Mom sometimes peers down the table to make sure that what is on her plate matches what is on our plates. She doesn’t want to miss out on anything, especially not anything food-related.
A few weeks ago, I noticed her looking back and forth, trying to see around the napkin holder and salt shaker and down the table. Since ‘We’ve got the exact same things on our plates as you have on your plate’ is too long and complicated a sentence to try without using the whiteboard, and it was across the kitchen, I made a point of noticing she was looking, and said, “What?”
“Nothing–I’m just counting rabbits. One-two-three-four. Five! Betcha didn’t know I could count that high!” And then she laughed.
Our Easter tablecloth is very busy (part of the reason for the new medication strategy I mentioned yesterday), and it is well past Easter, but I still see her counting rabbits at dinnertime. I guess it can stay on the table awhile longer.
I’ve been keeping a morning journal for years, and after filling up ones that ranged in price from $10 to $20 each, I started buying the inexpensive composition books that can be had for as little as 50¢ during Back To School sales, and making collages on the covers.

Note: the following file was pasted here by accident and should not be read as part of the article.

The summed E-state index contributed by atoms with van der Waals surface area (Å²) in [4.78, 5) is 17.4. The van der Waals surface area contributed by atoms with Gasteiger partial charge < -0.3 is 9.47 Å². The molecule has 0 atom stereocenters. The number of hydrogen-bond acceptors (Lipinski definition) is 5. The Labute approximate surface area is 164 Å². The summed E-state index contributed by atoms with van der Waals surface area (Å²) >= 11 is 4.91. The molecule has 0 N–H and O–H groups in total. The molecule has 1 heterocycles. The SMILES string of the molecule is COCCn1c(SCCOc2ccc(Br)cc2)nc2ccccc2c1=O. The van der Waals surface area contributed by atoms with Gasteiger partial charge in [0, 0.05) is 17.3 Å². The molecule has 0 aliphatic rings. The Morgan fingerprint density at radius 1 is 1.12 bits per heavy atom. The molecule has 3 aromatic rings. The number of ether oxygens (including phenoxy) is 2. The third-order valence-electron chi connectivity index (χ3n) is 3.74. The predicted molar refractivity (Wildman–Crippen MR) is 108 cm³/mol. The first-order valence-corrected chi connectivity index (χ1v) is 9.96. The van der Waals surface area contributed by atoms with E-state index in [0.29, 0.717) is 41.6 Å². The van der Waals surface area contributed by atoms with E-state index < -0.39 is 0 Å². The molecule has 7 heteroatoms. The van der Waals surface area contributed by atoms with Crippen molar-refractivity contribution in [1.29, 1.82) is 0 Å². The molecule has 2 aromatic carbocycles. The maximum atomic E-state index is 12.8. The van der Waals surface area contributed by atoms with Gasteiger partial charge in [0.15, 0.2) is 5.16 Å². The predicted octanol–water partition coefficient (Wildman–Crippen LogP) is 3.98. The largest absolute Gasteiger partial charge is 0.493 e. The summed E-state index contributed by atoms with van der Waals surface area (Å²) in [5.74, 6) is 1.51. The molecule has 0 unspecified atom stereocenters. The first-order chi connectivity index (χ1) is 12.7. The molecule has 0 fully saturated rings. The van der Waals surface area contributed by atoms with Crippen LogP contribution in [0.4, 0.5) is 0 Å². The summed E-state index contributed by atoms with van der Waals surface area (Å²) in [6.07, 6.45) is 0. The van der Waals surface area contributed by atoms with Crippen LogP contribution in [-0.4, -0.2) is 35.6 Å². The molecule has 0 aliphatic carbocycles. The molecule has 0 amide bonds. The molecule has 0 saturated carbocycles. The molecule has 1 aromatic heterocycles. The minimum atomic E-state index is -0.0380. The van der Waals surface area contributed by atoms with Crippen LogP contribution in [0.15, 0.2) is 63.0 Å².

I started this one, specifically about Mom, in April 2015, so I could note any changes in behavior or physical capacity and have an accurate record for discussing with her medical team at her check-ups.
Here’s one of the first entries:
Saturday evening before Easter, at dinner, Mom says, “Tomorrow is Easter Sunday. Now, is that Jesus’ birthday?”
“No, Mom. Christmas is Jesus’ birthday. Easter is when he rose from his tomb.”
She nodded. “Okay.”
It was really quite strange for me, as I have become more agnostic/Buddhist, heathen, even, to explain a basic Christian belief to the mother who never took me to church.
At that time, this conversation seemed remarkable, but now, it would be just another day.